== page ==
As you may know, my definition of writing as “anything that moves your writing project forward”. Typically, this expands your sense of legitimate activities to include reading, taking notes, going for a walk so you can think through the ideas you are working on, or sorting out your project files.
A couple of things have reminded me lately that sometimes what moves your writing project forward is housework (physical or digital). At the beginning of Establishing A Writing Practice, a recorded class available to members of the Academic Writing Studio or an in-person workshop, I ask participants to imagine your ideal writing situation in considerable detail. In a recent in-person workshop, one of the participants shared that she was surprised how tidy her ideal situation was. On a related note, a Studio member who has recently moved house mentioned that she might spend her next Meeting With Your Writing finding her desk.
Is this just procrastination?
Sometimes we procrastinate by tidying. It is one of those activities that can burn off the restless energy that sometimes results from difficulties in the creative process. It’s good to notice and gently enquire why you want to tidy, sort, or rearrange the whole office. Even if it is because there is something you are struggling with in the actual writing, it might be a useful activity to do while those difficulties sort themselves out in the back of your mind.
But tidying isn’t always procrastination. Sometimes we need to sort, tidy, rearrange, in order to create an environment in which we find it easier to write, to focus, and to enjoy the writing. If, like my workshop participant, your ideal writing situation is tidy, you need to regularly make time to tidy your desk. Even if, like me, you are quite a messy person descended from messy people and can work effectively in what looks like chaos to others, you may want to experiment with working in a tidier environment to see if it has any effect on your focus and concentration.
Tidying as transitional ritual
As you plan your autumn semester, you might incorporate tidying into your transitions. The transition from summer into the new academic year may include sorting out the things on and around your desk. Sorting your writing projects and setting them up physically for your Autumn writing routines. Setting up containers (digital and/or physical) for each module you are teaching, for supervision, for each committee.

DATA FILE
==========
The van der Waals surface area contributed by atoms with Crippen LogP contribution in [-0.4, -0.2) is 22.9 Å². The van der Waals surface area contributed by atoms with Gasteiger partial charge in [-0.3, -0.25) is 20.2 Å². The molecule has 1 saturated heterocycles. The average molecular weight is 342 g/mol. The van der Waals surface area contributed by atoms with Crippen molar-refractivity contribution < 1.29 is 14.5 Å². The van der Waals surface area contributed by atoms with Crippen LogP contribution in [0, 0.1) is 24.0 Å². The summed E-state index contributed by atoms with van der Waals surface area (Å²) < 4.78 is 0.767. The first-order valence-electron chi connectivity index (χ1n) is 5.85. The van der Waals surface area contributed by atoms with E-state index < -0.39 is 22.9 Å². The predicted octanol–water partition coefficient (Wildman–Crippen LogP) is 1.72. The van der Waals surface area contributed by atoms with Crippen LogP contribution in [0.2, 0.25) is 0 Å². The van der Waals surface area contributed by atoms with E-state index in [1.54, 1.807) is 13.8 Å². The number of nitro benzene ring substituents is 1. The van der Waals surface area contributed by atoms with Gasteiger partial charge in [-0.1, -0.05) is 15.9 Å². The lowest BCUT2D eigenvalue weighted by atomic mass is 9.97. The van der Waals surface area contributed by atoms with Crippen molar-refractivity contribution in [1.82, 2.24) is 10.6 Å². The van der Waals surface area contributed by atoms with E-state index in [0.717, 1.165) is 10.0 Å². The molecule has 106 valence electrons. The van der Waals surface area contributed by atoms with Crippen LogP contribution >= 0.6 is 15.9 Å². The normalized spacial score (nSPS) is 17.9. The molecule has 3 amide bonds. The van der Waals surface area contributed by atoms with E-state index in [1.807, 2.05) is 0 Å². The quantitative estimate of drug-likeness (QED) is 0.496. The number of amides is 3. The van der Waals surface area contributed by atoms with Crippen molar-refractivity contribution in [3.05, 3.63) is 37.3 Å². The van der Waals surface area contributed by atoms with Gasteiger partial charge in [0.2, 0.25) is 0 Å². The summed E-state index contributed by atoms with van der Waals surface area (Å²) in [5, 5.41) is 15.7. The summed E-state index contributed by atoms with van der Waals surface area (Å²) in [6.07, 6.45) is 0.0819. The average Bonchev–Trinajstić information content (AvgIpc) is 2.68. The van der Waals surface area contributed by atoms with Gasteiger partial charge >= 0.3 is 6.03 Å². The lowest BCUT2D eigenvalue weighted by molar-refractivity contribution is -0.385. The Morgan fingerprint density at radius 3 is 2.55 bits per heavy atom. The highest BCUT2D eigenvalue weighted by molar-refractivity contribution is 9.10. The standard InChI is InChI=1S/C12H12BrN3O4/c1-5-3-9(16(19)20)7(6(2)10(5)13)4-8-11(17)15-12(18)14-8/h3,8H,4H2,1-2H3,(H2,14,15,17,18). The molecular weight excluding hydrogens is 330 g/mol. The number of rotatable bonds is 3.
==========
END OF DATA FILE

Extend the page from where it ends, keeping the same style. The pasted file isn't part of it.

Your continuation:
You might also consider how you can use the physical act of tidying as a transition from your work week into your weekend. Block time at the end of the workweek to tidy things away and perhaps leave a note for Monday You with a reminder of the week’s priorities.
You can create checklists for these activities to reduce decision fatigue. Some of the difficulty of transitions is the cognitive labour involved in shifting from one routine to a different one, and the anxiety we all experience around forgetting something important in the transition back. Checklists mitigate a lot of this cognitive work. The first time you do it, just write down the steps you take. You can then tidy up your account of the steps, and tweak it the next time you use the list.
Here are some tips you might find useful
If you are going to tidy, you might want to consider the following:
How do you instinctively search for things? Can you build that into your system?
Piles of paper (physical or virtual) are collections of individual things. Take one thing at a time. Ask “Where does this go next?” Even if you don’t get through the whole pile, acknowledge how much progress you made.
Collecting things into piles of like things may be a good step. This goes for tidying your computer desktop and other things. Give the pile (folder, box, whatever) a name that helps you remember what’s in it.
The best place to file something is where you would instinctively look for it. Don’t worry about whether other people will understand your system. Ask yourself “Where would I look for this?” Put it there.
If you like to work on a tidy desk but need to have the stuff for your project out where you can see it, and then you end up with stuff for multiple projects out, try folders, trays, or boxes to hold things for individual projects. When you finish working on something for now, put all the stuff in the folder/tray/box. When you start a project, get it’s folder/tray/box and set out the items relevant to this project. This method keeps the clutter down to only what’s relevant so you are not distracted by other projects or overwhelmed by the sheer amount of stuff on your desk.
Emergency technique for creating a clear work surface when you don’t have time to tidy: Put a sheet or a towel over the stuff and work on top of that. This reduces the stimulation from all that stuff and allows you to concentrate without disturbing your geomorphological layers.
Everything I know about tidying and the relationship between a tidy desk and productivity, I learned from Jennifer Hofmann. She is no longer in the tidying business but her best resources are available electronically for free. I highly recommend them.
Clearing the decks by Aimée Morrison takes a bigger view of this in preparation for focusing on writing during a sabbatical
How to keep a tidy house (sort of) at Snapdragon Life focuses on how even a very small tidy space can make a difference.
This post was first published in the 11 August 2017 newsletter for members of the Academic Writing Studio. It has been lightly edited. Additional related post added 6 April 2020.